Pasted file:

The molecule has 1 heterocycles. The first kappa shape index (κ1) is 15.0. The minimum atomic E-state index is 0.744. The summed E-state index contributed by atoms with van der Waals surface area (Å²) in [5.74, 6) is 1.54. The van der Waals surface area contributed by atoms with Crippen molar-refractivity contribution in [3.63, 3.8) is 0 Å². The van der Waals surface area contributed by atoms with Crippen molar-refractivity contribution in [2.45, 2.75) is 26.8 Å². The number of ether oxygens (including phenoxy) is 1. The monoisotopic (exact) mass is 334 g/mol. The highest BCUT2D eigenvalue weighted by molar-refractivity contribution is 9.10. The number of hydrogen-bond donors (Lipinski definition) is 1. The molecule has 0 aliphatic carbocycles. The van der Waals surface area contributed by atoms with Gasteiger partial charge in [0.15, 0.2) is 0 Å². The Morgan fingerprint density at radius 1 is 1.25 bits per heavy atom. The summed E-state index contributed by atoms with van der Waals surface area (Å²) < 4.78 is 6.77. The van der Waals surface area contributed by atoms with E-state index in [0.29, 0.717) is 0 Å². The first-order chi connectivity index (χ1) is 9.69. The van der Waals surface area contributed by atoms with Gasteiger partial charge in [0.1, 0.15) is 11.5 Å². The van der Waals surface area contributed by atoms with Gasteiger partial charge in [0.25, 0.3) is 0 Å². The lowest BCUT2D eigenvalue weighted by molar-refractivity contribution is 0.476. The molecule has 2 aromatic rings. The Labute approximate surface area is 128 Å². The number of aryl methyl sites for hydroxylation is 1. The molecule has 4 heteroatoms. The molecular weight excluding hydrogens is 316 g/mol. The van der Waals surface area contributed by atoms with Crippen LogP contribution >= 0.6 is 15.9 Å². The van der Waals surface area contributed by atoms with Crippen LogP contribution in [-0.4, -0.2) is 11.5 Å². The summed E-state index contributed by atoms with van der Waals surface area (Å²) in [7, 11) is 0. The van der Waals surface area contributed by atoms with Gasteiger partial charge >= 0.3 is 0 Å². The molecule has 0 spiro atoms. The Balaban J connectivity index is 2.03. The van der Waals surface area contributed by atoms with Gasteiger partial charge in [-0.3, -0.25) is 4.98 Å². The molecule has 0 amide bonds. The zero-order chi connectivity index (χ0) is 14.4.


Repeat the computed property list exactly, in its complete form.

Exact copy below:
The molecule has 1 heterocycles. The first kappa shape index (κ1) is 15.0. The minimum atomic E-state index is 0.744. The summed E-state index contributed by atoms with van der Waals surface area (Å²) in [5.74, 6) is 1.54. The van der Waals surface area contributed by atoms with Crippen molar-refractivity contribution in [3.63, 3.8) is 0 Å². The van der Waals surface area contributed by atoms with Crippen molar-refractivity contribution in [2.45, 2.75) is 26.8 Å². The number of ether oxygens (including phenoxy) is 1. The monoisotopic (exact) mass is 334 g/mol. The highest BCUT2D eigenvalue weighted by molar-refractivity contribution is 9.10. The number of hydrogen-bond donors (Lipinski definition) is 1. The molecule has 0 aliphatic carbocycles. The van der Waals surface area contributed by atoms with Gasteiger partial charge in [0.15, 0.2) is 0 Å². The Morgan fingerprint density at radius 1 is 1.25 bits per heavy atom. The summed E-state index contributed by atoms with van der Waals surface area (Å²) < 4.78 is 6.77. The van der Waals surface area contributed by atoms with E-state index in [0.29, 0.717) is 0 Å². The first-order chi connectivity index (χ1) is 9.69. The van der Waals surface area contributed by atoms with Gasteiger partial charge in [0.1, 0.15) is 11.5 Å². The van der Waals surface area contributed by atoms with Gasteiger partial charge in [0.25, 0.3) is 0 Å². The lowest BCUT2D eigenvalue weighted by molar-refractivity contribution is 0.476. The molecule has 2 aromatic rings. The Labute approximate surface area is 128 Å². The number of aryl methyl sites for hydroxylation is 1. The molecule has 4 heteroatoms. The molecular weight excluding hydrogens is 316 g/mol. The van der Waals surface area contributed by atoms with Crippen LogP contribution >= 0.6 is 15.9 Å². The van der Waals surface area contributed by atoms with Crippen LogP contribution in [-0.4, -0.2) is 11.5 Å². The summed E-state index contributed by atoms with van der Waals surface area (Å²) in [7, 11) is 0. The van der Waals surface area contributed by atoms with Gasteiger partial charge >= 0.3 is 0 Å². The molecule has 0 spiro atoms. The Balaban J connectivity index is 2.03. The van der Waals surface area contributed by atoms with Gasteiger partial charge in [-0.3, -0.25) is 4.98 Å². The molecule has 0 amide bonds. The zero-order chi connectivity index (χ0) is 14.4.